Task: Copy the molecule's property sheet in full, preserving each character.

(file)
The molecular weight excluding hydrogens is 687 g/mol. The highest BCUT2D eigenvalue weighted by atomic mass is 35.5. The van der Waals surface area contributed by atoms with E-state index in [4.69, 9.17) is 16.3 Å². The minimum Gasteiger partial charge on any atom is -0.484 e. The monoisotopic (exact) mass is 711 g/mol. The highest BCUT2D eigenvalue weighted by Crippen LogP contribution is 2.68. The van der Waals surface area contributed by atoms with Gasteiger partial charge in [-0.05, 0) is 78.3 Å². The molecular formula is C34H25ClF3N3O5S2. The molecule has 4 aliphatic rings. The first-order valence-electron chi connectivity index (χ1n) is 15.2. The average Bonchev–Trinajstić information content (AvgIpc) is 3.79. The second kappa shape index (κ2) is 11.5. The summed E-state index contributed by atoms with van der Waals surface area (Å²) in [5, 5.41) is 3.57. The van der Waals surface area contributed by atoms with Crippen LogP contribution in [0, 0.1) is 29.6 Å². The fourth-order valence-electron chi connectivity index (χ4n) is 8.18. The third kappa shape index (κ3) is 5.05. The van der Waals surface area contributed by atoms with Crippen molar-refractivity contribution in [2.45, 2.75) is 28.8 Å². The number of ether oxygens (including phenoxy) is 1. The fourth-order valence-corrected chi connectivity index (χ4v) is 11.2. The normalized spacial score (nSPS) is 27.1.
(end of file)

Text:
The molecular weight excluding hydrogens is 687 g/mol. The highest BCUT2D eigenvalue weighted by atomic mass is 35.5. The van der Waals surface area contributed by atoms with E-state index in [4.69, 9.17) is 16.3 Å². The minimum Gasteiger partial charge on any atom is -0.484 e. The monoisotopic (exact) mass is 711 g/mol. The highest BCUT2D eigenvalue weighted by Crippen LogP contribution is 2.68. The van der Waals surface area contributed by atoms with Gasteiger partial charge in [-0.05, 0) is 78.3 Å². The molecular formula is C34H25ClF3N3O5S2. The molecule has 4 aliphatic rings. The first-order valence-electron chi connectivity index (χ1n) is 15.2. The average Bonchev–Trinajstić information content (AvgIpc) is 3.79. The second kappa shape index (κ2) is 11.5. The summed E-state index contributed by atoms with van der Waals surface area (Å²) in [5, 5.41) is 3.57. The van der Waals surface area contributed by atoms with Crippen LogP contribution in [0, 0.1) is 29.6 Å². The fourth-order valence-electron chi connectivity index (χ4n) is 8.18. The third kappa shape index (κ3) is 5.05. The van der Waals surface area contributed by atoms with Crippen molar-refractivity contribution in [2.45, 2.75) is 28.8 Å². The number of ether oxygens (including phenoxy) is 1. The fourth-order valence-corrected chi connectivity index (χ4v) is 11.2. The normalized spacial score (nSPS) is 27.1.